Tuesday, January 12, 2016
The United States Preventative Services Task Force’s (USPSTF) new guidelines on breast cancer screening received extensive media coverage, with major US newspapers, websites, and wires covering the story. The guidelines were also discussed on two of last night’s national news broadcasts. Much of the coverage focused on the confusion surrounding screening, as several different groups have their own recommendations regarding screening. Coverage also focused on several medical groups’ criticisms of the recommendations.
The ACR was mentioned in several of the articles. The CBS Evening News (1/11, story 7, 2:00, Pelley) reported that the USPSTF “issued new guidelines for when women and how often women should be screened for breast cancer.” CBS’ Jon Lapook added that the USPSTF “says women of average risk should make an individual choice about whether to screen between the ages of 40 and 49 and be screened every other year between 50 and 74.” Lapook added, “Some doctors worry about the message these new guidelines may be sending to younger women.”
On NBC Nightly News (1/11, story 8, 2:10, Holt), NBC’s Anne Thompson said, “The ever-shifting guidelines for starting mammograms leaves some women feeling like they are playing a game of chance.”
The Washington Post (1/12, Sun) reports that about nine months ago, the USPSTF released “its latest draft guidance, basically reaffirming its 2009 recommendations that the greatest benefit of mammography screening is for women between 50 and 74.” Concerned “that millions of women under 50 could lose their free annual mammogram coverage if the guidelines became final, several health-care groups, including” the ACR, “lobbied Congress to block that from happening.”
The New York Times (1/12, A15, Grady, Subscription Publication) reports, “The recommendations are not immediately expected to affect insurance coverage.” Last month, “Congress passed a bill requiring private insurers to pay for screening mammograms for women 40 and over every one to two years without copays, coinsurance or deductibles, through” next year. However, “advocacy groups said they were worried about what will happen after” next year.
The San Francisco Chronicle (1/12, Colliver, Subscription Publication) reports that Dr. Bonnie Joe, who serves on the breast imaging commission for the ACR, said, “If we all agree saving lives is most important, the most prudent approach is to screen annually at age 40.” Dr. Joe added, “If we follow the new task force guidelines, you’re going to lose thousands of women a year by doing this less frequent screening.”
Aunt Minnie (1/12) reports, Dr. Debra Monticciolo, chair of ACR’s breast imaging commission, told AuntMinnie.com, “It’s really disappointing that the USPSTF has put out these national guidelines without having an evidence-based metric for assessing mammography’s benefits versus its risks.” She added, “It’s reasonable for women to know what to expect from mammography, but we need to be clear that starting screening at age 40 has tremendous benefit in terms of reducing mortality from breast cancer. Screening less isn’t going to make cancers go away.”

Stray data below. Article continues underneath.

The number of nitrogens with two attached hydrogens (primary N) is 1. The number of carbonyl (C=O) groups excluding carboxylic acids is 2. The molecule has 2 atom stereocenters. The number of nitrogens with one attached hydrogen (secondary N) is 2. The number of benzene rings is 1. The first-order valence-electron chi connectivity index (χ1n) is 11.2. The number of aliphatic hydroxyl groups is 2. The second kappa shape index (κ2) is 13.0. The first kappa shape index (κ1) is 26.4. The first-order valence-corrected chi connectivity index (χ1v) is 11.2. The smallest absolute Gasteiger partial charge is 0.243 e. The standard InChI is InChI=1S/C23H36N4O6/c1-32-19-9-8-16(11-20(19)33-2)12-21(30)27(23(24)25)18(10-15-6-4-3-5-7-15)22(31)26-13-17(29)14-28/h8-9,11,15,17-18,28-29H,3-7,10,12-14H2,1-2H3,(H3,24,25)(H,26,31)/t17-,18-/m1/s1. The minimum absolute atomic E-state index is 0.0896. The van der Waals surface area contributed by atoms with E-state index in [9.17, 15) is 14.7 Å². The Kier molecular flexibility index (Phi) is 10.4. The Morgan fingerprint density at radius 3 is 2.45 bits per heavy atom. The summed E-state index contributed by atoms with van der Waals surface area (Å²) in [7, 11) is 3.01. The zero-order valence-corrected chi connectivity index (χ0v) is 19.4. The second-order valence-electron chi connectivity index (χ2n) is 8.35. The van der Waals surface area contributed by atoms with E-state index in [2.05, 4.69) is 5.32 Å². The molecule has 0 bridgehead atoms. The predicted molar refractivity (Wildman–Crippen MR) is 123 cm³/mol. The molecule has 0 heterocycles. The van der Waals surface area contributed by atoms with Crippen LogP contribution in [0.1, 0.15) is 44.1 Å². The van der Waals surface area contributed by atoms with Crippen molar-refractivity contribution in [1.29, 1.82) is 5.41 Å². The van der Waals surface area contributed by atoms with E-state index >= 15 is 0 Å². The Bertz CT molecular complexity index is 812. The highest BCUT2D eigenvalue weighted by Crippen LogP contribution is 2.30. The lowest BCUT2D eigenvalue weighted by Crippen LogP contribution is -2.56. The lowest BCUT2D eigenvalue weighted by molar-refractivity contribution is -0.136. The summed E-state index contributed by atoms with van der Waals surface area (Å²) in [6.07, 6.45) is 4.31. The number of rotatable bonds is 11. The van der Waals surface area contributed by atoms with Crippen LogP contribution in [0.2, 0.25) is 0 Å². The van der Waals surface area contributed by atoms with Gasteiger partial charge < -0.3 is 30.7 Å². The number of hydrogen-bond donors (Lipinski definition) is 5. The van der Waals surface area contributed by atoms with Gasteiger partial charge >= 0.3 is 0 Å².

MedPage Today (1/12, Bankhead) reports that “in a joint statement, the” ACR “and the Society of Breast Imaging (SBI) said ‘women should continue to begin annual mammography screening at age 40.’” MedPage Today (1/12, Sergel) also carries an article titled “Radiologists Remain Scornful Of USPSTF Mammo Guideline.”
HealthDay (1/12, Thompson) reports that in their statement, the ACR and the SBI said, “If followed, new U.S. Preventive Services Task Force breast cancer screening recommendations will result in thousands of unnecessary deaths each year and thousands more women enduring extensive and expensive treatment than if their cancer had been found early by an annual mammogram.”
OncLive (1/12, Columbus) reports that in the statement, Dr. Monticciolo, said, “A recent study in the British Medical Journal confirms that early detection of breast cancer via mammography is critical for improving breast cancer survival, regardless of therapy advances. Moving away from yearly screening in women 40-and-older endangers women, would cause needless death and disfigurement of women, and would simply not be good breast cancer screening policy.”
Newsweek (1/12, Firger) reports that yesterday, the US Department of Health and Human Services released “a statement that the task force’s updated guidelines won’t change mammography coverage.”
Also covering the story are theWall Street Journal (1/12, Reddy, Subscription Publication), the AP (1/12, Neergaard), Reuters (1/12, Seaman), the Los Angeles Times (1/12, Healy), the San Francisco Chronicle (1/12, Colliver, Subscription Publication), the NBC News (1/12, Fox) website, US News & World Report (1/12, Schroeder), the CBS News (1/12, Welch) website, the NPR (1/12, Hobson) “Shots” blog, the Bergen (NJ) Record (1/12, Washburn), TIME (1/12, Park), the Pittsburgh Tribune-Review (1/12, Venteicher), the Columbus (OH) Dispatch (1/12, Sutherly), Medscape (1/12, Osterweil), and Congressional Quarterly (1/12, Young, Subscription Publication).
Categories: 2016, January, News, Advocacy, Screening and MammographyNumber of views: 10606